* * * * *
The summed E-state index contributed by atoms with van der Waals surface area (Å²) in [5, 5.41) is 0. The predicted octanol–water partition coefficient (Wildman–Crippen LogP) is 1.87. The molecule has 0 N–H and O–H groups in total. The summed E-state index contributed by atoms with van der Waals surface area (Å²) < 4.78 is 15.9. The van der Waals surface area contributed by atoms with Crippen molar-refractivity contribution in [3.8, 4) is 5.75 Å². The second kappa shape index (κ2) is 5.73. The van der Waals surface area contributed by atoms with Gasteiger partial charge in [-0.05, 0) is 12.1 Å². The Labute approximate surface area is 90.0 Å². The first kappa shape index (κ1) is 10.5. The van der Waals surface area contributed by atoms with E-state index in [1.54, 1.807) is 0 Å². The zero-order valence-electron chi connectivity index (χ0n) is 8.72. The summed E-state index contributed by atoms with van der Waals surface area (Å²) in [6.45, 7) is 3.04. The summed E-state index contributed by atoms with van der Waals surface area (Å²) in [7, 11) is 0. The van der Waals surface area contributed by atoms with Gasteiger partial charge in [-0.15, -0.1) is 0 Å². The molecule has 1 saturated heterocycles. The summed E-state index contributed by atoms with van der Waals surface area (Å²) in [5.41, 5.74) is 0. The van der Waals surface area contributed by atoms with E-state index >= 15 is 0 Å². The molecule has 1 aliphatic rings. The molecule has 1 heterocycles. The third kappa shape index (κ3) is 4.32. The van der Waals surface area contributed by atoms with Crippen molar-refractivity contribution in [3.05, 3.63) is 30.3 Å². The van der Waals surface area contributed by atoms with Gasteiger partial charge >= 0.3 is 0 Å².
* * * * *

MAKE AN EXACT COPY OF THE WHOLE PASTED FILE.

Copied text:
The summed E-state index contributed by atoms with van der Waals surface area (Å²) in [5, 5.41) is 0. The predicted octanol–water partition coefficient (Wildman–Crippen LogP) is 1.87. The molecule has 0 N–H and O–H groups in total. The summed E-state index contributed by atoms with van der Waals surface area (Å²) < 4.78 is 15.9. The van der Waals surface area contributed by atoms with Crippen molar-refractivity contribution in [3.8, 4) is 5.75 Å². The second kappa shape index (κ2) is 5.73. The van der Waals surface area contributed by atoms with Gasteiger partial charge in [-0.05, 0) is 12.1 Å². The Labute approximate surface area is 90.0 Å². The first kappa shape index (κ1) is 10.5. The van der Waals surface area contributed by atoms with E-state index in [1.54, 1.807) is 0 Å². The zero-order valence-electron chi connectivity index (χ0n) is 8.72. The summed E-state index contributed by atoms with van der Waals surface area (Å²) in [6.45, 7) is 3.04. The summed E-state index contributed by atoms with van der Waals surface area (Å²) in [7, 11) is 0. The van der Waals surface area contributed by atoms with Gasteiger partial charge in [-0.15, -0.1) is 0 Å². The molecule has 1 saturated heterocycles. The summed E-state index contributed by atoms with van der Waals surface area (Å²) in [5.41, 5.74) is 0. The van der Waals surface area contributed by atoms with E-state index >= 15 is 0 Å². The molecule has 1 aliphatic rings. The molecule has 1 heterocycles. The third kappa shape index (κ3) is 4.32. The van der Waals surface area contributed by atoms with Crippen molar-refractivity contribution in [3.05, 3.63) is 30.3 Å². The van der Waals surface area contributed by atoms with Gasteiger partial charge >= 0.3 is 0 Å².